Hello! my name is Clàudia Esplugas Masvidal, and I am an (intending) anthropology senior here at the University of Washington, all along with a minor in DXARTS, as well as GWSS. If I were to clarify a couple of things to better explain the so necessary context that surrounds my persona, I would say that:
1) My name is Clàudia with an open accent on the “a” as my parent’s little form of Catalan resilience: I was born in Barcelona, Catalonia, where for a long time we were not allowed to speak our fist language (Catalan). As language was re-incorporated in the academic curriculum when my parents were young, they found it very important to give me that accent as a variation of the Spanish/Latin version (which has no accent.) As a child I wouldn’t really understand such need, but nowadays with our Catalan parliament shut down by a coup from the Spanish government because of our independence referendum, I find it more important than ever.
2) I say “intending” because I have traveled a long road cruising this unexpected world of the undergraduate, with “ups and downs” if we look at my strictly academic record, but ultimately happy to say that I have explored the multiple intersections of those areas of study that I was always passionate about, and that altogether with my finished and in-progress projects and research, by the time I graduate this June I will definitely, most surely know where my passion, skills and values meet, and what activities I should keep on doing so I lead a fulfilling and happy live in this midst of capitalistic-induced climate change-era we have been born to.
Those activities and skills are: Writing poetry, short fiction, investigative journalism, documentary, photo journalism, reading anthropology, contemporary ethnography, social activism, de-colonization, researching what sovereignty means in all its faces, non-violence, civil-disobedience, singing and performing contemporary arts, experimental art film.
On 2016 I transferred to this university thanks to the student disability resources at Bellevue College , The Daily and started following Standing Rock and interviewing AIS faculty and students to understand Settler Colonialism resilience locally as well: Catalonia was about to hold a referendum and I needed to see different forms of resilience to take with me. My favorite anthropology classes were with professor Radhika Govindrajan, never had I seen what contemporary ethnography and anthropology of decolonization look like, and how I can apply them to myself as an individual.
In 2017 I started experiencing what it means to work and study full-time while having a learning disability in this country. I worked as a legal assistant and Spanish interpreter for an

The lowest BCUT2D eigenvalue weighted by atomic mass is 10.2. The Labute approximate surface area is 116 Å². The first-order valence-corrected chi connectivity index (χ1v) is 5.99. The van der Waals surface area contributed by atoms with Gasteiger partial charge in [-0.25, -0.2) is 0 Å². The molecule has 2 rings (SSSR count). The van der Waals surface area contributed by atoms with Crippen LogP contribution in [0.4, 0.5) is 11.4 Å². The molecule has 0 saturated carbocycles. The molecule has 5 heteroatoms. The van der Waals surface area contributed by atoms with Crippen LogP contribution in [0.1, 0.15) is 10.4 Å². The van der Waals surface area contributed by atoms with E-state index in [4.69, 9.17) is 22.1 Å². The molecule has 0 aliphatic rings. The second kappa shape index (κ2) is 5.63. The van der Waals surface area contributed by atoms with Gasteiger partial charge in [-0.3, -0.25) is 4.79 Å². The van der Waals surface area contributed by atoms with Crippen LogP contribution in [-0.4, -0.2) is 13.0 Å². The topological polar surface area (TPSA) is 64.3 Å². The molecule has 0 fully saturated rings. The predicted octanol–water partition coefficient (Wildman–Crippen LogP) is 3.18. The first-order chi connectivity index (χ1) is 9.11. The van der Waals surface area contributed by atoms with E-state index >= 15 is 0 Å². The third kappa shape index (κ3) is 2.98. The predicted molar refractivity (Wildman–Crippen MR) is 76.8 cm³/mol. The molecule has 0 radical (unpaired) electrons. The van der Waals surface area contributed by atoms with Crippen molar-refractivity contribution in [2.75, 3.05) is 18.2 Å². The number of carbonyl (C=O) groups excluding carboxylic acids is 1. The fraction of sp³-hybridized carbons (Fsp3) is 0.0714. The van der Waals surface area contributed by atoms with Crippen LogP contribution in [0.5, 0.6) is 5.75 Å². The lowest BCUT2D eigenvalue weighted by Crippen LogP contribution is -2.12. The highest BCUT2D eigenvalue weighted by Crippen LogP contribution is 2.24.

Immigration Law office downtown Seattle, and I saw with my own eyes the devastating affects of the Trump administration on refugee families being detained at the Tacoma center: I saw how justice is a bureaucratic system invented by the same ones who incarcerate you and who release you by finding loops and wholes, which you can fill with money and your own blood. I feel very identified with Valeria Luiselli’s book Tell Me How it Ends: An Essay in Forty Questions, and would like to write down my experiences as well before I forget them.
I tried to keep up with the research project lead by professor Walter Andrews, the Svoboda Diaries Project where historical transcription and technology meet, and I started a small documentary mentored by Holly Barker, where I followed Pacific Islander students and their events as The Burke museum explores what it means to decolonize its structure and give back materials to their communities so they can use them for their events. It’s still on editing process.
Over the course of this summer, while also working, I have explored my voice, contemporary dance and visual poetry through a video collaboration with several artists, which we showed on our first art show on Capitol Hill early this month, and which I will keep on developing as I present it in future festivals if possible. It has been liberating to find creativity to be the most healing way of living, and as I focus on graduate school and other life adventures, it must keep on being explored.
This year, thanks to family friends and great professors who have supported my journey all these years, I am the director of the Womxn’s Action Commission (ASUW) and I will be incorporating aspects of decolonization, resilience, and will seek to partner with all the other diversity student commissions to put on programs and events that represent all of us and our struggles as womxn on the 21st century. I am partnering with the Intellectual House and with Dr. Luana Ross to put on an Indigenous Feminisms event on Spring, and I cannot wait to see what wonderful fruits come out of our new team, as I seek the intersectionality of my fields of interest, my creativity and our team’s passion.
I have been in love with several archaeological projects all my live, and I’ve been following Professor Gonzalez’s work for some time since I transferred in this university: I can’t wait to see how my view on community based archaeology shape my understanding of the discipline!